Marquette Wire

“Blithe Spirit” debuts

Photo by Photo by A.J. Magoon

Photo by Photo by A.J. Magoon

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What happens when a novelist invites a clairvoyant to a dinner party to inspire his next book? Madness and hilarity ensues.

“Blithe Spirit” is Helfaer Theater’s opening show for the 2016-17 school year to kick off the theater’s 42nd season. The show, which is in its final week of rehearsal, opens on Thursday, September 29 at 7:30 P.M. and runs through October 9. 

This season’s lineup of productions revolve around a central theme, “Worlds Collide.” The show is a literal take on the theme, merging the spirit world with reality in a comedic turn of events when Charles Condomine, a novelist in the 1940s British countryside, invites Madame Arcati, a medium, into his home to help him write a novel about a homicidal medium.

Nadja Simmonds, a junior in the College of Communication, plays Madame Arcati. No one really believes in Arcati’s abilities. She was only invited so Condomine could observe and use her as a reference. While everyone is misjudging her she flips their lives upside down.

“Blithe Spirit” is full of special effects, humor and plot twists meant to keep audience members on the edge of their seats. The production has been in the works since April and students worked throughout the summer to create a set design that made the necessary effects possible.

Although there are staff members that supervise the entire process, the show was produced primarily by students in the theater department. From scenic design and set building to stage managing and acting, students are given creative freedom in all steps of the production process.

As the opening show of the year, “Blithe Spirit” has a shorter amount of time for preparation from the beginning of rehearsals to the first show than any other production this season.

Set designers, lighting and sound technicians, actors and directors alike have been in the theater anywhere from 25-40 hours a week since rehearsal began at the end of August.

Melia Gonzalez, a senior in the College of Communication, is the stage manager for “Blithe Spirit.” Her work began in May with auditions and continued throughout the summer as she collaborated with set designers and cast members to prepare for a dense rehearsal schedule that started the week before the fall semester began.

“During a typical rehearsal, I start on-book to prompt lines and I talk with the director to make sure everything is going well from her side,” Gonzalez said. “At the end of every rehearsal we write a report of the things that go wrong on stage and the issues that need to be addressed before and during the next rehearsal.”

The stage manager’s job is communication heavy. Throughout rehearsals and the show, the manager acts as the main line of communication between all departments. This continues into the final week of rehearsals, known as tech week, when the manager takes on additional responsibilities.

“Once we get to tech week, I become the go-to person if anyone has a question or a problem,” Gonzalez said. “This tech week is a bit different because it’s the first time we are implementing all of the technical factors and everything comes together to create the big picture so communication is important. During tech week I am making sure everybody is comfortable and ready for the show.”

The assistant designer and student production manager, Julie Ahlgrim, worked in conjunction with Gonzalez and other students to create the set for “Blithe Spirit.”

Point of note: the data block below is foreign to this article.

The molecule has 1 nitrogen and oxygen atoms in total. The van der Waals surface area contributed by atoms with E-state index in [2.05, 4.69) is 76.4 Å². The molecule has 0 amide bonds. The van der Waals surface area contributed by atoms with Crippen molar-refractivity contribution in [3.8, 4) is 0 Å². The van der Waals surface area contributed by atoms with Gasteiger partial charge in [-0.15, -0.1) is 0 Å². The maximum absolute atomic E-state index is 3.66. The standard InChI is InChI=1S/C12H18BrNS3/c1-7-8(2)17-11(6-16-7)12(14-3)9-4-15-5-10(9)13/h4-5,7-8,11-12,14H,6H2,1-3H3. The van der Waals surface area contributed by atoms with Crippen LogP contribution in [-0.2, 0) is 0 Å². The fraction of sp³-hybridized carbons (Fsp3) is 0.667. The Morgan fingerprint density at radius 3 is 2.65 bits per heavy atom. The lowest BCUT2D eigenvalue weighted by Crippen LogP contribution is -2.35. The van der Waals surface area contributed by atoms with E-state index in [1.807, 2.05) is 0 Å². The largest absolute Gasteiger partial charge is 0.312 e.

Ahlgrim, a senior in the College of Communication, worked with the director since the end of last semester to draft a set design and begin the long collaboration process that led to building the final set.

“The process begins with reading the play and analyzing it,” Ahlgrim said. “You read it both literally – what do you physically need, what has to be in the show, but then you also read it as what kind of mood do you get from it and then combining those two so that you make sure that the play visually conveys the story.”

Her work started with the director’s vision based on the script and continues up through the first show.

At a typical rehearsal, Ahlgrim consults the rehearsal reports drafted by Gonzalez and the show’s director, Maureen Kilmurry, and works to resolve any problems the cast or crew have with the set in order for the show to run as smoothly as possible. When things do not go according to plan, the cast and crew do not let that stop them from making the most of their time together.

“We are on a tight timeline so we are serious while we’re here, but when things go wrong we laugh, take note of it and fix it later,” Ahlgrim said. “It’s a fun time. We live off of laughter in this place.”

For actors, the process began with auditions in April. After casting was completed, they began running lines with partners and preparing for rehearsals.

While the crew was preparing the technical elements and plans for the show, actors worked on their dialect and blocking. The collaborative spirit of the production came full circle during the process as actors interacted with the set designs and gave suggestions and feedback on what worked and didn’t work for the physical needs of each part.

Because most actors are not on stage for the entire performance, the students that were not needed on stage spent their spare rehearsal time helping to build the set. Simmonds enjoyed getting to have hands on experience with building the set.

“I think on the production side of things, my favorite part of this show was getting to build a mantle piece,” Simmons said. “It was the coolest thing I’ve ever done in my life. It came together little by little and I would send pictures to my dad and say, ‘Look what I did!’ I’m just really proud of it.”

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